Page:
Rape is defined as the act of penetration of the vagina, mouth or anus by a penis, finger, tongue or object, without the specific consent of the person being penetrated. If the penetration was partial or for a short time, it is still considered rape, and the time or degree of penetration does not constitute a legal defence.
It is important to know that from 1 July 2015 new legislation pertaining to Rape and Sexual Offences was put into effect in Australia. It is also important to know that the new legislation is not retroactive, meaning that offences that took place before this date will be prosecuted under previous legislation.
The 2015 legislation regarding Rape and Sexual Offences speak to, amongst others, the following:
The 2015 legislation has amended the previous structure of sexual offences, and has also introduced the following changes:
Rape by compelling sexual penetration
Sexual assault by compelling sexual touching
Assault with intent to commit a sexual offence
Threat to commit a sexual offence
The 2015 Rape and Sexual Offences legislation also provides for several circumstances in which a person does not consent to an act. These circumstances include:
- The person submitted because of force or the fear of force and or harm, either to themselves or someone else, or an animal
- The person submitted because they are unlawfully detained
- The person was unconscious or asleep
- The person was affected by alcohol and or drugs to such a degree that they were incapable of consenting
- The person was incapable of understanding the sexual act
- The person was mistaken about the sexual nature of the act
- The person was mistaken about the identify of any other person involved in the act
- The person believed that the act is for medical or hygienic purposes
Regarding other sexual offences
The legislation also allows that a person be charged in relation to sexual penetration in the case where they caused another person to penetrate the victim, or caused that the victim to penetrate themselves.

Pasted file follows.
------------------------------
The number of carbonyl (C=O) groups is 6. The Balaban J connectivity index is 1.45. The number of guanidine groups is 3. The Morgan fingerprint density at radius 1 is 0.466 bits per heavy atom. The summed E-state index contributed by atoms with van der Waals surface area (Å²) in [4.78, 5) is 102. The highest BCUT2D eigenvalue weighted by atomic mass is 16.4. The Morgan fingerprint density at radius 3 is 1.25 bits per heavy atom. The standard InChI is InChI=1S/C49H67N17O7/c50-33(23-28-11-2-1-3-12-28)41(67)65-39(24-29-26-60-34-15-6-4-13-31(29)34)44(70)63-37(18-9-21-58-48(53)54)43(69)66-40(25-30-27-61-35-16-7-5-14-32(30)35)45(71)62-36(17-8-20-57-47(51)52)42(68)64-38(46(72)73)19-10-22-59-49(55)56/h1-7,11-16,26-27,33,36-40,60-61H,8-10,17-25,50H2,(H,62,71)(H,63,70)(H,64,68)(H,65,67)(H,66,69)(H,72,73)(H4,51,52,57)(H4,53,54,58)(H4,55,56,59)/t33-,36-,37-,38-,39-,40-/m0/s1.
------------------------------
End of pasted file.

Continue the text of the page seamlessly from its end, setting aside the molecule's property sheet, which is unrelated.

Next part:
It is also possible for a person to be charged with sexual assault in cases of sexual touching, and is tested in respect to reasonable belief. It should also be noted that if the defendant was under a mistaken but reasonable belief that the touching was not of a sexual nature, it does not constitute a defence to the charge.
Furthermore, regarding sexual offences, the legislation sees sexual assault by compelling sexual touching as a separate offence, and covers cases where the defendant caused another person to touch the victim, themselves or another person.
Regarding the act of touching
For the charges listed above, the act of touching is seen as being sexual on account of the body area being touched, or that the person performing the touching is doing so as an act of seeking or receiving sexual gratification from the act. Touching also isn’t only seen as direct touching and can be performed through anything, an example being bed sheets.
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It is of the utmost importance that you receive the best legal advice regarding rape. Not receiving adequate legal representation can have devastating long-term consequences for the rest of your life. To avoid this, please do not hesitate to contact us.